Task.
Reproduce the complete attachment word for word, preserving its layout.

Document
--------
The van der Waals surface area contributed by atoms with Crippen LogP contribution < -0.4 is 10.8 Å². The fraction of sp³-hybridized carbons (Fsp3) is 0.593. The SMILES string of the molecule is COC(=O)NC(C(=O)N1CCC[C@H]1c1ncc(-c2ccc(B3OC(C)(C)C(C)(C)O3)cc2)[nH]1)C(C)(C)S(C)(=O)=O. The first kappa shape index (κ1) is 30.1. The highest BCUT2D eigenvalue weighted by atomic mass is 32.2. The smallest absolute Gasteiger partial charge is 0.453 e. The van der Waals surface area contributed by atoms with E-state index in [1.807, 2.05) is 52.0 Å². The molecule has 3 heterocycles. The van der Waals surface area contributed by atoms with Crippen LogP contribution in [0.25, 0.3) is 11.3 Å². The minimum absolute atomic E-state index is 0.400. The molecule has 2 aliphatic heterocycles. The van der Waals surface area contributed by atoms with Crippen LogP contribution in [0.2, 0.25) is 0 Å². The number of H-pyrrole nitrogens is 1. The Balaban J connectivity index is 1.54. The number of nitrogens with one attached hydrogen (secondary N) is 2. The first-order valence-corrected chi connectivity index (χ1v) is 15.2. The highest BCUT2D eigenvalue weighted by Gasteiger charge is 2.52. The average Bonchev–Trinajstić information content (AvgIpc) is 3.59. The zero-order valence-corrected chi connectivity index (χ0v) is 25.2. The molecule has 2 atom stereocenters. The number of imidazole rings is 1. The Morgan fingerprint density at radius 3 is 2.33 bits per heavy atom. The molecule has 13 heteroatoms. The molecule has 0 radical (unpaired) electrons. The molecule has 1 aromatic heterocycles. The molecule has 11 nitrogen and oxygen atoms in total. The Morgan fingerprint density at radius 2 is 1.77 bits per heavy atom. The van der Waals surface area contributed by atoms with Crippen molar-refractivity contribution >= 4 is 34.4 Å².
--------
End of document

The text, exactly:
The van der Waals surface area contributed by atoms with Crippen LogP contribution < -0.4 is 10.8 Å². The fraction of sp³-hybridized carbons (Fsp3) is 0.593. The SMILES string of the molecule is COC(=O)NC(C(=O)N1CCC[C@H]1c1ncc(-c2ccc(B3OC(C)(C)C(C)(C)O3)cc2)[nH]1)C(C)(C)S(C)(=O)=O. The first kappa shape index (κ1) is 30.1. The highest BCUT2D eigenvalue weighted by atomic mass is 32.2. The smallest absolute Gasteiger partial charge is 0.453 e. The van der Waals surface area contributed by atoms with E-state index in [1.807, 2.05) is 52.0 Å². The molecule has 3 heterocycles. The van der Waals surface area contributed by atoms with Crippen LogP contribution in [0.25, 0.3) is 11.3 Å². The minimum absolute atomic E-state index is 0.400. The molecule has 2 aliphatic heterocycles. The van der Waals surface area contributed by atoms with Crippen LogP contribution in [0.2, 0.25) is 0 Å². The number of H-pyrrole nitrogens is 1. The Balaban J connectivity index is 1.54. The number of nitrogens with one attached hydrogen (secondary N) is 2. The first-order valence-corrected chi connectivity index (χ1v) is 15.2. The highest BCUT2D eigenvalue weighted by Gasteiger charge is 2.52. The average Bonchev–Trinajstić information content (AvgIpc) is 3.59. The zero-order valence-corrected chi connectivity index (χ0v) is 25.2. The molecule has 2 atom stereocenters. The number of imidazole rings is 1. The Morgan fingerprint density at radius 3 is 2.33 bits per heavy atom. The molecule has 13 heteroatoms. The molecule has 0 radical (unpaired) electrons. The molecule has 1 aromatic heterocycles. The molecule has 11 nitrogen and oxygen atoms in total. The Morgan fingerprint density at radius 2 is 1.77 bits per heavy atom. The van der Waals surface area contributed by atoms with Crippen molar-refractivity contribution >= 4 is 34.4 Å².